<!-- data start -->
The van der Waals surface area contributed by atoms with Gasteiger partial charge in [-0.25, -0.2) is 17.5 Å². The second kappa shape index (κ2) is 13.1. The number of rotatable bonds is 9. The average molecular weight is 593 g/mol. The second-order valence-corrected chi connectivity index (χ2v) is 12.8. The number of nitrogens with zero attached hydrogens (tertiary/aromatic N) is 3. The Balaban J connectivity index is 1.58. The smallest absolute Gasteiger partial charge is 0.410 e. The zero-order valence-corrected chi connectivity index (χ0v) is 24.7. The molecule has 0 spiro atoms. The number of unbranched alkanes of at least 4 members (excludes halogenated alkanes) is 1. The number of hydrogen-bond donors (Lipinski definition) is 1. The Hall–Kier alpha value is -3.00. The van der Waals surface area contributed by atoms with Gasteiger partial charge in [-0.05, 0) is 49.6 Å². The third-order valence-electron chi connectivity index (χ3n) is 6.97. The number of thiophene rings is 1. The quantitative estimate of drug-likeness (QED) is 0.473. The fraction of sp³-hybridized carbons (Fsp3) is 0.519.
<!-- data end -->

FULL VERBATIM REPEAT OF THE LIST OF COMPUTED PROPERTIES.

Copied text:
The van der Waals surface area contributed by atoms with Gasteiger partial charge in [-0.25, -0.2) is 17.5 Å². The second kappa shape index (κ2) is 13.1. The number of rotatable bonds is 9. The average molecular weight is 593 g/mol. The second-order valence-corrected chi connectivity index (χ2v) is 12.8. The number of nitrogens with zero attached hydrogens (tertiary/aromatic N) is 3. The Balaban J connectivity index is 1.58. The smallest absolute Gasteiger partial charge is 0.410 e. The zero-order valence-corrected chi connectivity index (χ0v) is 24.7. The molecule has 0 spiro atoms. The number of unbranched alkanes of at least 4 members (excludes halogenated alkanes) is 1. The number of hydrogen-bond donors (Lipinski definition) is 1. The Hall–Kier alpha value is -3.00. The van der Waals surface area contributed by atoms with Gasteiger partial charge in [-0.05, 0) is 49.6 Å². The third-order valence-electron chi connectivity index (χ3n) is 6.97. The number of thiophene rings is 1. The quantitative estimate of drug-likeness (QED) is 0.473. The fraction of sp³-hybridized carbons (Fsp3) is 0.519.